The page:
So we've seen small communities, online and off, trust a new store of value. Creating systems in some cases that thrived for 1000+ years. An open question remains with bitcoin -- can we establish that level of trust on a global scale with a diverse network of actors providing the credibility and liquidity?
So far bitcoin has done this, but there are some key challenges to keeping it legitimate with a number of diverse actors. You can see why, when asked to define bitcoin, the best response was "bitcoin is trust."
Making BTC Legitimate
For it to be an actual currency, there is a need to "think in BTC first." The volatility of BTC makes this really difficult. While A consultant may be willing to peg her consulting rate to BTC, it's unlikely her clients will be interested in stomaching the current volatility of BTC as anything other than a favor to that consultant.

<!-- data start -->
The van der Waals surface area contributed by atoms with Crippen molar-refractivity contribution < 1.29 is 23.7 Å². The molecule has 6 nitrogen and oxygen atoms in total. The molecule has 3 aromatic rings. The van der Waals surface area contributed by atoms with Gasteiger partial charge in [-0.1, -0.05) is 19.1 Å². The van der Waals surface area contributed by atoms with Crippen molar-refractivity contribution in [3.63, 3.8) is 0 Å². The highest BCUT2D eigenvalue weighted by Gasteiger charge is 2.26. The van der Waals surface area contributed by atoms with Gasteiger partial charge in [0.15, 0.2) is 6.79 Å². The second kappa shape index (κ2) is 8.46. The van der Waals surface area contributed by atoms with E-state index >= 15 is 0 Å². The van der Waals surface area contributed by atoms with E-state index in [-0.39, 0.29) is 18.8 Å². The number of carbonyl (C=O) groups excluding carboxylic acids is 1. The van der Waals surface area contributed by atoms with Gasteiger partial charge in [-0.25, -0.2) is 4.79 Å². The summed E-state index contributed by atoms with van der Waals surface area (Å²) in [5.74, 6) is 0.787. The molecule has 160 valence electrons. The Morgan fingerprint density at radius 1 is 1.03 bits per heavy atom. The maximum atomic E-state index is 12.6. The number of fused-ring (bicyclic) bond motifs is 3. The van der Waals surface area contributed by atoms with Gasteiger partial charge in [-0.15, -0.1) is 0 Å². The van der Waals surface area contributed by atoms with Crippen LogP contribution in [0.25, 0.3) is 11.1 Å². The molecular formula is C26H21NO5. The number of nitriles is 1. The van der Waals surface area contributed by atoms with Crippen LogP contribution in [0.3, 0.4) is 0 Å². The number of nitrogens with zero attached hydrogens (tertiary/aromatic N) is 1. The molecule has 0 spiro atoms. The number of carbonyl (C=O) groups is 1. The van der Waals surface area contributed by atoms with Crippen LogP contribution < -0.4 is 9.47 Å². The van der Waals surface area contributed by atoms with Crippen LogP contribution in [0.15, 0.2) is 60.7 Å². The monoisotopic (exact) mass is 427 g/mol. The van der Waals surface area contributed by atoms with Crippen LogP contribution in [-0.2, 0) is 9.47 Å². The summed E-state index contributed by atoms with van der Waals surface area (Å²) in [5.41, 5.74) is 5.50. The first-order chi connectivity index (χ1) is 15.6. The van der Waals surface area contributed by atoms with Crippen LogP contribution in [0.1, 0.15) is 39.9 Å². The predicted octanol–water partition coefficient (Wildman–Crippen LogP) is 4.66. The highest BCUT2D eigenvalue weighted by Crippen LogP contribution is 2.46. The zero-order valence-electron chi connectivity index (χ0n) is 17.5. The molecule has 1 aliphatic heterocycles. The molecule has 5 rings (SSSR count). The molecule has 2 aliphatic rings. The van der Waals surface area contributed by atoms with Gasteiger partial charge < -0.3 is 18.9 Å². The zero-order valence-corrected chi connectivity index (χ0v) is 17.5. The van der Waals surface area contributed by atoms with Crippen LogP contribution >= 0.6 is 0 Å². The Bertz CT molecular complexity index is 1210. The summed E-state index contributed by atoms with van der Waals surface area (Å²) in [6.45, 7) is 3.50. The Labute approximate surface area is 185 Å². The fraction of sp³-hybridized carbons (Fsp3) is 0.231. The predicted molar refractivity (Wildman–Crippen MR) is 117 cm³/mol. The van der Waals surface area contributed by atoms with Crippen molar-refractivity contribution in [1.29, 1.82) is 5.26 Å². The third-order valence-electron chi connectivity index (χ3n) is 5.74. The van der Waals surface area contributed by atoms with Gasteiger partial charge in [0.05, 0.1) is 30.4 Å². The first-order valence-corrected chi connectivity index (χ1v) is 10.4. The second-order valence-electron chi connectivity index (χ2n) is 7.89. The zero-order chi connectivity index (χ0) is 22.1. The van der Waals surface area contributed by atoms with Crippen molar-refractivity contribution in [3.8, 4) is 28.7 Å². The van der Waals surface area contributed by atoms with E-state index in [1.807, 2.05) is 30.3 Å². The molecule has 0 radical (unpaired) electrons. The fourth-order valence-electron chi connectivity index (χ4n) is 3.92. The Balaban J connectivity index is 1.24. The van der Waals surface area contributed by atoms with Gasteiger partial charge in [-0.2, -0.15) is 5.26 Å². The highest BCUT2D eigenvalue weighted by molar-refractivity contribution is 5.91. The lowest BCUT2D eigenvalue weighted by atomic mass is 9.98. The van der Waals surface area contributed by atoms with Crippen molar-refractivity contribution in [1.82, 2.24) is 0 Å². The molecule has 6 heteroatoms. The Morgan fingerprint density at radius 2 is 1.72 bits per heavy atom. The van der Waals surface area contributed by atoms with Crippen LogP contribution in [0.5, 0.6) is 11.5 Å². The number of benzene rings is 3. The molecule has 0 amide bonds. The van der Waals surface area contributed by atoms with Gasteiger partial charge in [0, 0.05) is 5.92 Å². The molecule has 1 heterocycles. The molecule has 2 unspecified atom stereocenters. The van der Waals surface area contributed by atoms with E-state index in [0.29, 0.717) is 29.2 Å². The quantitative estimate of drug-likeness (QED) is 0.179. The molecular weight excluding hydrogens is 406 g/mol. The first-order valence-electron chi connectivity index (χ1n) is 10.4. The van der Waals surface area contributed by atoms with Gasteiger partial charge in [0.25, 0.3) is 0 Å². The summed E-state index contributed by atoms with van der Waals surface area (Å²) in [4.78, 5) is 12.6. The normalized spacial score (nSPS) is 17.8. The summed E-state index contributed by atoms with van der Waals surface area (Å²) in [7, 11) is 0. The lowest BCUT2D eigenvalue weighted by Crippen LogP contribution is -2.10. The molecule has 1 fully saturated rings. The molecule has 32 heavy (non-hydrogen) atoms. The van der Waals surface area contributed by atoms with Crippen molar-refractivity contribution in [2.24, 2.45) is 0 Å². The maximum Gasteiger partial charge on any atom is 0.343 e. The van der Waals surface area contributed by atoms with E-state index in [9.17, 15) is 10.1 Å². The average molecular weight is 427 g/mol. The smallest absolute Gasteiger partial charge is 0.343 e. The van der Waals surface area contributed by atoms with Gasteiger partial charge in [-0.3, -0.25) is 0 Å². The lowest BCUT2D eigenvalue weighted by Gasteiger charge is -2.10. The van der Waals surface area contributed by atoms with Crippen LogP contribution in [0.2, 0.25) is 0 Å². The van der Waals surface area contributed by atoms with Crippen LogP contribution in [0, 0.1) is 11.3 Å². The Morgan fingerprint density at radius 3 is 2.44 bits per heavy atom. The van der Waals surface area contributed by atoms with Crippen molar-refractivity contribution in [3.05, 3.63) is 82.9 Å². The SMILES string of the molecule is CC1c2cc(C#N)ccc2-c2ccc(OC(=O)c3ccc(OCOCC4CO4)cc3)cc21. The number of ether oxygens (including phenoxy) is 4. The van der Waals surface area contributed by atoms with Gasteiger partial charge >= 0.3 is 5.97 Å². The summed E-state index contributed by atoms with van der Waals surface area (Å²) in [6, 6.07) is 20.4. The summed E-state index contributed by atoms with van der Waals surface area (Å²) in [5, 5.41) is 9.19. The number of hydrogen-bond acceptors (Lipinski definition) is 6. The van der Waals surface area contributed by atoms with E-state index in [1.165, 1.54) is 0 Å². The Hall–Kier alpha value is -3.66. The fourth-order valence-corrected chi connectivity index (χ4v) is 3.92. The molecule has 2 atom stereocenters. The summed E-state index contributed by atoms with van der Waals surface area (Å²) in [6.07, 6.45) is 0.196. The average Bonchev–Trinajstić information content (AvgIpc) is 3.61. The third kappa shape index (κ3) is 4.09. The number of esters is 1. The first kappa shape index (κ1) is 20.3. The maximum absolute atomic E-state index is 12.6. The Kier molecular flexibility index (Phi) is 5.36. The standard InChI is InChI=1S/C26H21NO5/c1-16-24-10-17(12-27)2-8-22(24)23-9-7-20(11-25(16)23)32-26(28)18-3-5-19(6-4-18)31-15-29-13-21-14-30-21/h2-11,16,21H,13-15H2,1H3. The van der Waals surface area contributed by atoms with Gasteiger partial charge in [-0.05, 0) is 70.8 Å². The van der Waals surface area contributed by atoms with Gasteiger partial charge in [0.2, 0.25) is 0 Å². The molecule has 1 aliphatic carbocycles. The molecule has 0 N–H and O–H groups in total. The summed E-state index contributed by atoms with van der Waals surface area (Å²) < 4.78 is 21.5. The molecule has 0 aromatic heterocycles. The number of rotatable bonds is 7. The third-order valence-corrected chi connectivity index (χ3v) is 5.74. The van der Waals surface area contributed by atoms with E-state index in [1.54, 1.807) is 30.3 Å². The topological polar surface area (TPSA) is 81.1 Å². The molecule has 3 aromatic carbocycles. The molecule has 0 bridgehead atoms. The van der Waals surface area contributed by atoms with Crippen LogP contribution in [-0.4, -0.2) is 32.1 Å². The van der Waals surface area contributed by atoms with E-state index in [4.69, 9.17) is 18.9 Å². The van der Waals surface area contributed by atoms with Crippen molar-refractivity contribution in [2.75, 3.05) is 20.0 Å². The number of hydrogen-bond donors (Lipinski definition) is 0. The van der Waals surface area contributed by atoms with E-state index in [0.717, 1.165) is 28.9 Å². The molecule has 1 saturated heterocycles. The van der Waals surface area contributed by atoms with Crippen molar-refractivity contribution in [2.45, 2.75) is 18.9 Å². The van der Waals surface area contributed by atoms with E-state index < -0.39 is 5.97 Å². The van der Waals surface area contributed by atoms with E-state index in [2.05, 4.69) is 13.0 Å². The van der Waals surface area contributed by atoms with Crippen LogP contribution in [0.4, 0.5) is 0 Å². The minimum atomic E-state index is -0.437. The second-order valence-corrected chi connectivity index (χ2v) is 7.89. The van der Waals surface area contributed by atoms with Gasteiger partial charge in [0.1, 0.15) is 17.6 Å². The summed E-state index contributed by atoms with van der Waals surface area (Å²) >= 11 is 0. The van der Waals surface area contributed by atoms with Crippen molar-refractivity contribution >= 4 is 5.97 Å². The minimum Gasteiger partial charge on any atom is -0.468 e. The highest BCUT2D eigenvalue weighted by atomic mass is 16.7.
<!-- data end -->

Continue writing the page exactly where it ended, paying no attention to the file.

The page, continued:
Even current examples of merchants accepting BTC today are usually not holding bitcoin. These merchants use an intermediary to price all transactions in BTC based on an up-to-date exchange rate with US Dollars (or Canadian Dollars, Euros, etc.). The merchant only rarely chooses to ever hold BTC, instead getting daily deposits in their preferred currency. For the average business, cash flow management trumps speculation.
Regardless of any structural issues it may or may not have (e.g. being a deflationary currency), bitcoin today is too volatile to be a legitimate currency. This volatility is encouraging new bitcoin owners and the maturation of an ecosystem around bitcoin. It may be preferable that during the "growth phase" the market is volatile and speculative, but bitcoin's value will have to stabilize before we can start to think of it as a legitimate currency.